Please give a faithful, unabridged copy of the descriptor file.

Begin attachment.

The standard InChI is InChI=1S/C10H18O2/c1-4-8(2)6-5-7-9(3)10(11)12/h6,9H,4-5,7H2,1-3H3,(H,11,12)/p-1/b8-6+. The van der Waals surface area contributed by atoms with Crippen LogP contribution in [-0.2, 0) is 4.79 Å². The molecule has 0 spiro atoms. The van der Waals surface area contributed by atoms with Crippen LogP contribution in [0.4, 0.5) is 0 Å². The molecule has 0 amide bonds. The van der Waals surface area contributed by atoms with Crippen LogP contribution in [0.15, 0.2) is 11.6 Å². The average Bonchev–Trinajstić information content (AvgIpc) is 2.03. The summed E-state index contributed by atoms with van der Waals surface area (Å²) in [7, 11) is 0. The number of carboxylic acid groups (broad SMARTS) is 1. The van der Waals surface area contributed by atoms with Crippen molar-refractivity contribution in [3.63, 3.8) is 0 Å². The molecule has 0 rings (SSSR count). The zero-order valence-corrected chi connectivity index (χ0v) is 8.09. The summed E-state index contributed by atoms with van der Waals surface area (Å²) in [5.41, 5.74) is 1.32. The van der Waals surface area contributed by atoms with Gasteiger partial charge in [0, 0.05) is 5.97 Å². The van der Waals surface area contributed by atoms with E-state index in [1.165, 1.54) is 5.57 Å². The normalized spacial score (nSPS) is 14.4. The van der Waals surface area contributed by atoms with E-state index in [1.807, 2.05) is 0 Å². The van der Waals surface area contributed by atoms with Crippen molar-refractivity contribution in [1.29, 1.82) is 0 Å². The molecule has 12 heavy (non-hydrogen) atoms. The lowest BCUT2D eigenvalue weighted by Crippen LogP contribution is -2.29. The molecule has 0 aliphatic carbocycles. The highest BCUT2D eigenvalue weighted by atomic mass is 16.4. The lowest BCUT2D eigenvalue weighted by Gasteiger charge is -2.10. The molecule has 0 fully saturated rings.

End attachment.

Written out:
The standard InChI is InChI=1S/C10H18O2/c1-4-8(2)6-5-7-9(3)10(11)12/h6,9H,4-5,7H2,1-3H3,(H,11,12)/p-1/b8-6+. The van der Waals surface area contributed by atoms with Crippen LogP contribution in [-0.2, 0) is 4.79 Å². The molecule has 0 spiro atoms. The van der Waals surface area contributed by atoms with Crippen LogP contribution in [0.4, 0.5) is 0 Å². The molecule has 0 amide bonds. The van der Waals surface area contributed by atoms with Crippen LogP contribution in [0.15, 0.2) is 11.6 Å². The average Bonchev–Trinajstić information content (AvgIpc) is 2.03. The summed E-state index contributed by atoms with van der Waals surface area (Å²) in [7, 11) is 0. The number of carboxylic acid groups (broad SMARTS) is 1. The van der Waals surface area contributed by atoms with Crippen molar-refractivity contribution in [3.63, 3.8) is 0 Å². The molecule has 0 rings (SSSR count). The zero-order valence-corrected chi connectivity index (χ0v) is 8.09. The summed E-state index contributed by atoms with van der Waals surface area (Å²) in [5.41, 5.74) is 1.32. The van der Waals surface area contributed by atoms with Gasteiger partial charge in [0, 0.05) is 5.97 Å². The van der Waals surface area contributed by atoms with E-state index in [1.165, 1.54) is 5.57 Å². The normalized spacial score (nSPS) is 14.4. The van der Waals surface area contributed by atoms with E-state index in [1.807, 2.05) is 0 Å². The van der Waals surface area contributed by atoms with Crippen molar-refractivity contribution in [1.29, 1.82) is 0 Å². The molecule has 12 heavy (non-hydrogen) atoms. The lowest BCUT2D eigenvalue weighted by Crippen LogP contribution is -2.29. The molecule has 0 aliphatic carbocycles. The highest BCUT2D eigenvalue weighted by atomic mass is 16.4. The lowest BCUT2D eigenvalue weighted by Gasteiger charge is -2.10. The molecule has 0 fully saturated rings.